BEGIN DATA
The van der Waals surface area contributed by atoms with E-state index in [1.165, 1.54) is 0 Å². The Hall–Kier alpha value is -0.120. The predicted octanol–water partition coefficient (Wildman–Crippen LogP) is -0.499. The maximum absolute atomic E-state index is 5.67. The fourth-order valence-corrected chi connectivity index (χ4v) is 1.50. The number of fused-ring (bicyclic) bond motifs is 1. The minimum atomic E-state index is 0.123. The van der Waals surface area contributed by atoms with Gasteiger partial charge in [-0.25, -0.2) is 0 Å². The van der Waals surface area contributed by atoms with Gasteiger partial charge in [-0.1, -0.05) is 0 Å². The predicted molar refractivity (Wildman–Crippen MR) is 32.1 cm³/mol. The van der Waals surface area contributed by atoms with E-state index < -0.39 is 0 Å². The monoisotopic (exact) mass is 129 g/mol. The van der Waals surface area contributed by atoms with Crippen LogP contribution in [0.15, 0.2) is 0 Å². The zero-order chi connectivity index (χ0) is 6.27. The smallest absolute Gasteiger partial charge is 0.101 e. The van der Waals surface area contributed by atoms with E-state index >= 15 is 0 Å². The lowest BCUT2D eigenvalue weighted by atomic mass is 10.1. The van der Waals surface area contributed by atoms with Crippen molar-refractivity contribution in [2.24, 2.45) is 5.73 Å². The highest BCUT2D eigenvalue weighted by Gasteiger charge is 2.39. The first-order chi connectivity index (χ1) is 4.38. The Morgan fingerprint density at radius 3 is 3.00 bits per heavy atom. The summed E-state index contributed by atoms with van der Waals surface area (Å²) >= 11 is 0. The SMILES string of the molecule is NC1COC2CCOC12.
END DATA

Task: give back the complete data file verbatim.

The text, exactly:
The van der Waals surface area contributed by atoms with E-state index in [1.165, 1.54) is 0 Å². The Hall–Kier alpha value is -0.120. The predicted octanol–water partition coefficient (Wildman–Crippen LogP) is -0.499. The maximum absolute atomic E-state index is 5.67. The fourth-order valence-corrected chi connectivity index (χ4v) is 1.50. The number of fused-ring (bicyclic) bond motifs is 1. The minimum atomic E-state index is 0.123. The van der Waals surface area contributed by atoms with Gasteiger partial charge in [-0.25, -0.2) is 0 Å². The van der Waals surface area contributed by atoms with Gasteiger partial charge in [-0.1, -0.05) is 0 Å². The predicted molar refractivity (Wildman–Crippen MR) is 32.1 cm³/mol. The van der Waals surface area contributed by atoms with E-state index < -0.39 is 0 Å². The monoisotopic (exact) mass is 129 g/mol. The van der Waals surface area contributed by atoms with Crippen LogP contribution in [0.15, 0.2) is 0 Å². The zero-order chi connectivity index (χ0) is 6.27. The smallest absolute Gasteiger partial charge is 0.101 e. The van der Waals surface area contributed by atoms with E-state index >= 15 is 0 Å². The lowest BCUT2D eigenvalue weighted by atomic mass is 10.1. The van der Waals surface area contributed by atoms with Crippen molar-refractivity contribution in [2.24, 2.45) is 5.73 Å². The highest BCUT2D eigenvalue weighted by Gasteiger charge is 2.39. The first-order chi connectivity index (χ1) is 4.38. The Morgan fingerprint density at radius 3 is 3.00 bits per heavy atom. The summed E-state index contributed by atoms with van der Waals surface area (Å²) >= 11 is 0. The SMILES string of the molecule is NC1COC2CCOC12.